Biochemical studies have suggested that, in hyperthermophilic archaea, the metabolic conversion of glucose via the ED (Entner–Doudoroff) pathway generally proceeds via a non-phosphorylative variant. A key enzyme of the non-phosphorylating ED pathway of Sulfolobus solfataricus, KDG (2-keto-3-deoxygluconate) aldolase, has been cloned and characterized previously. In the present study, a comparative genomics analysis is described that reveals conserved ED gene clusters in both Thermoproteus tenax and S. solfataricus. The corresponding ED proteins from both archaea have been expressed in Escherichia coli and their specificity has been identified, revealing: (i) a novel type of gluconate dehydratase (gad gene), (ii) a bifunctional 2-keto-3-deoxy-(6-phospho)-gluconate aldolase (kdgA gene), (iii) a 2-keto-3-deoxygluconate kinase (kdgK gene) and, in S. solfataricus, (iv) a GAPN (non-phosphorylating glyceraldehyde-3-phosphate dehydrogenase; gapN gene). Extensive in vivo and in vitro enzymatic analyses indicate the operation of both the semi-phosphorylative and the non-phosphorylative ED pathway in T. tenax and S. solfataricus. The existence of this branched ED pathway is yet another example of the versatility and flexibility of the central carbohydrate metabolic pathways in the archaeal domain.
- carbohydrate metabolism
- Entner–Doudoroff pathway
- gluconate dehydratase
- hyperthermophilic archaea
- 2-keto-3-deoxygluconate (KDG)
Comparative studies of the glycolysis in thermophilic and hyperthermophilic archaea have revealed a large number of modifications in the classical bacterial and eukaryal routes: the ED (Entner–Doudoroff) pathway and the EMP (Embden–Meyerhof–Parnas) pathway [1–4]. Whereas the ED-like pathway seems to be restricted to the aerobic archaea (e.g. Sulfolobus solfataricus  and Thermoplasma acidophilum ), the archaeal modified EMP pathways are found in most anaerobic archaea (e.g. Pyrococcus furiosus, Thermococcus sp., Desulfurococcus amylolyticus and Archaeoglobus fulgidus) [2–4]. The presence of both modified pathways has so far been demonstrated only in the anaerobe Thermoproteus tenax [4,7–10].
The classical ED pathway  involves (i) the initial phosphorylation of glucose to glucose 6-phosphate either by a glucokinase or by the action of a phosphoenolpyruvate-dependent phosphotransferase system, (ii) the oxidation to 6-phosphogluconate by glucose-6-phosphate dehydrogenase and phosphogluconolactonase, (iii) the dehydration to KDPG (2-keto-3-deoxy-6-phosphogluconate) by 6-phosphogluconate dehydratase, and (iv) the cleavage of the characteristic KDPG intermediate by KDPG aldolase, yielding GAP (glyceraldehyde 3-phosphate) and pyruvate. GAP is further metabolized via the lower, common shunt of the EMP pathway, yielding a second molecule of pyruvate (Figure 1).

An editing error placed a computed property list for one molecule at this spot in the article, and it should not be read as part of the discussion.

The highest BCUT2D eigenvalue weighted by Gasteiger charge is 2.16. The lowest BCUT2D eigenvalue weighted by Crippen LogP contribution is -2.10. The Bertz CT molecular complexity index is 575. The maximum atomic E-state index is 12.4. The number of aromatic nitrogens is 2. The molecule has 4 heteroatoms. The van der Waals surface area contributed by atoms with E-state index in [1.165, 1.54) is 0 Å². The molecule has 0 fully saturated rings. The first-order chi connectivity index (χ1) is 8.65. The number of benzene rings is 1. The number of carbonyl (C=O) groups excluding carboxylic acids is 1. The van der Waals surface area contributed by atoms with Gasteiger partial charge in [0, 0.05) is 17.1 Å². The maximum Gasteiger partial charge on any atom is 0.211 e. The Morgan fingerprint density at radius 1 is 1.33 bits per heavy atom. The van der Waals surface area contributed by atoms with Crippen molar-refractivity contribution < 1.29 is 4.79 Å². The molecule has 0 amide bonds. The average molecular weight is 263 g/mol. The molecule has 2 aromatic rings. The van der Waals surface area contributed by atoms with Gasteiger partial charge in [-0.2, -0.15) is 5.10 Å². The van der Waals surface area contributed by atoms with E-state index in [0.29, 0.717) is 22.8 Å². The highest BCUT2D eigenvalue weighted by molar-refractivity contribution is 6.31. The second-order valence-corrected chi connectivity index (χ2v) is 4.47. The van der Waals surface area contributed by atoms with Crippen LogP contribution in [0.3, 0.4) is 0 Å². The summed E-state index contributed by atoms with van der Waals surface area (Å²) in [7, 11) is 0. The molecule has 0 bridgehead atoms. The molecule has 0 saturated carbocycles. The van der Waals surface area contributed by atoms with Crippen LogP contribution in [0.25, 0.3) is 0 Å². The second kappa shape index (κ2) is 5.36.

Whereas the classical pathway seems to be restricted to bacteria, modifications have been identified in all three domains of life: the Eukarya, Bacteria and Archaea . One of the modified versions of the ED pathway that is generally referred to as the semi-phosphorylative ED pathway , concerns (i) the oxidation of glucose to gluconate via GDH (glucose dehydrogenase), (ii) the conversion of gluconate by a specific GAD (gluconate dehydratase) into KDG (2-keto-3-deoxygluconate), (iii) the subsequent phosphorylation by KDG kinase to form KDPG, and (iv) the cleavage by KDPG aldolase (Figure 1). The semi-phosphorylative ED pathway has been shown to operate in several species of Clostridium , as well as the halophilic archaea Halobacterium saccharovorum and Halobacterium halobium .
Another variant pathway, the so-called non-phosphorylative ED pathway, has been reported for the hyperthermophilic archaea S. solfataricus , S. acidocaldaricus , T. tenax [4,7–10], the thermophilic archaeon T. acidophilum  and several species of the fungal genus Aspergillus . In contrast with the semi-phosphorylative ED modification, KDG (rather than KDPG) has been reported to be subjected to aldol cleavage by the KDG aldolase, forming pyruvate and GA (glyceraldehyde). GA is further oxidized to form glycerate, either by an NAD(P)+-dependent glyceraldehyde dehydrogenase  or by a ferredoxin-dependent GA oxidoreductase [8,17–19]; glycerate is phosphorylated to 2-phosphoglycerate by glycerate kinase . 2-Phosphoglycerate enters the lower shunt of the EMP pathway and forms a second molecule of pyruvate via the enolase and pyruvate kinase reaction (Figure 1).
In the present study, the ED pathways of two hyperthermophilic crenarchaea have been re-evaluated: (i) S. solfataricus and (ii) T. tenax.